ESA Top News 20 Nov 2017, 08:30 UTC ESA’s Integral space observatory has been orbiting Earth for 15 years, observing the ever-changing, powerful and violent cosmos in gamma rays, X-rays and visible light. Studying stars exploding as supernovas, monster black holes and, more recently, even gamma-rays that were associated with gravitational waves, Integral continues to broaden our understanding of the high-energy Universe.
Planetary Science Institute 20 Nov 2017, 07:00 UTC
Europlanet Research Infrastructure 19 Nov 2017, 09:59 UTC We’ve said goodbye to Cassini. What comes next? Prof. Nick Achilleos (left), Anastasia Kokori (centre) and Dr. Patrick Guio (right) at UCL. Anastasia Kokori has participated in an expert exchange programme at in the department of astrophysics at UCL. The Cassini mission, a collaborative effort between NASA, the European Space Agency, and the Italian Space Agency, said goodbye on the 15th of September 2017. The mission reached an end after 13 years of orbiting around Saturn, proving us with a large legacy of data that is still being analysed, and will keep scientists occupied for many years to come. The research of the Planetary Plasma Physics Group at UCL focuses on the two gas giant planets of our Solar System, Jupiter and Saturn. The team, which currently consists of five members, studies the magnetic fields of these planets by applying models which help us better understand the observations made by spacecraft like Cassini. Prof. Nick Achilleos highlights that one of the major discoveries of Cassini was the observation of water plumes erupting from Enceladus, the sixth largest moon of Saturn. Until Cassini arrived there, it was not known that Enceladus was a very geologically active moon. “The discovery of water ...
Johns Hopkins University Applied Physics Laboratory
Back to the Red Planet: NASA Selects Johns Hopkins APL Instrument for International Mission to Martian Moons17 Nov 2017, 16:00 UTC
Universe Awareness - Space Scoop 17 Nov 2017, 15:38 UTC
NASA's Goddard Space Flight Center 17 Nov 2017, 13:44 UTC This new picture of the week, taken by the NASA/ESA Hubble Space Telescope, shows the dwarf galaxy NGC 4625, located about 30 million light-years away in the constellation of Canes Venatici (The Hunting Dogs). The image, acquired with the Advanced Camera for Surveys (ACS), reveals the single major spiral arm of the galaxy, which gives it an asymmetric appearance. But why is there only one such spiral arm, when spiral galaxies normally have at least two?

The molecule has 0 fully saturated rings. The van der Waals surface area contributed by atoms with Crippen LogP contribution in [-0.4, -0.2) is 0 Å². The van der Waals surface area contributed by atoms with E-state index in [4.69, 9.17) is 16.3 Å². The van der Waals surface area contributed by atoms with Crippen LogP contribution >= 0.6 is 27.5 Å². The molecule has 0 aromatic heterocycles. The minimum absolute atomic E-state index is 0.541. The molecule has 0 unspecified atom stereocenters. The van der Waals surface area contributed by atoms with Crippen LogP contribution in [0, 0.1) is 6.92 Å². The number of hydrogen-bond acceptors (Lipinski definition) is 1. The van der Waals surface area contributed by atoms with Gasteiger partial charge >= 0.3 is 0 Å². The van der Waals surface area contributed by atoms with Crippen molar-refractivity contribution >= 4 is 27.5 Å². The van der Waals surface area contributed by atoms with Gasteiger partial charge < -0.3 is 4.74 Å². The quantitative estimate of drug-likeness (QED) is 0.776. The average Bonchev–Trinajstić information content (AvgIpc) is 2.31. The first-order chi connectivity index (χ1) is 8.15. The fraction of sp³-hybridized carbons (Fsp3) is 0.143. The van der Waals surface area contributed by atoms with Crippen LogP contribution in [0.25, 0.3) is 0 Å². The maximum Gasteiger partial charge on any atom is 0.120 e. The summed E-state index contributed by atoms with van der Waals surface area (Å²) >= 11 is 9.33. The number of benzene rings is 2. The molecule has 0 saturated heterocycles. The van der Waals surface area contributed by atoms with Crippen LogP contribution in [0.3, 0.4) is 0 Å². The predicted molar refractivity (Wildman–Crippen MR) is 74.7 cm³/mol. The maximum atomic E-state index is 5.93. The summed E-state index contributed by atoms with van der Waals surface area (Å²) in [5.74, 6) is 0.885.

NCCR PlanetS 17 Nov 2017, 07:28 UTC A temperate Earth-sized planet has been discovered only 11 light-years from the Solar System by a team including member of PlanetS using ESO’s unique planet-hunting HARPS instrument. The new world has the designation Ross 128 b and is now the second-closest temperate planet to be detected after Proxima b. It is also the closest planet to be discovered orbiting an inactive red dwarf star, which may increase the likelihood that this planet could potentially sustain life. Ross 128 b will be a prime target for ESO’s Extremely Large Telescope, which will be able to search for biomarkers in the planet’s atmosphere. A team working with ESO’s High Accuracy Radial velocity Planet Searcher (HARPS) at the La Silla Observatory in Chile has found that the red dwarf star Ross 128 is orbited by a low-mass exoplanet every 9.9 days. This Earth-sized world is expected to be temperate, with a surface temperature that may also be close to that of the Earth. Ross 128 is the “quietest” nearby star to host such a temperate exoplanet. This artist’s impression shows the temperate planet Ross 128 b, with its red dwarf parent star in the background. This planet, which lies only 11 light-years from ...
NASA Breaking News 16 Nov 2017, 21:05 UTC NASA has selected a science instrument for an upcoming Japan-led sample return mission to the moons of Mars planned for launch in 2024. The instrument, a sophisticated neutron and gamma-ray spectrograph, will help scientists resolve one of the most enduring mysteries of the Red Planet -- when and how the small moons formed.
NASA's Jet Propulsion Laboratory News and Features 16 Nov 2017, 16:38 UTC Twice as big as Earth, the super-Earth 55 Cancri e was thought to have lava flows on its surface. The planet is so close to its star, the same side of the planet always faces the star, such that the planet has permanent day and night sides. Based on a 2016 study using data from NASA's Spitzer Space Telescope, scientists speculated that lava would flow freely in lakes on the starlit side and become hardened on the face of perpetual darkness. The lava on the dayside would reflect radiation from the star, contributing to the overall observed temperature of the planet.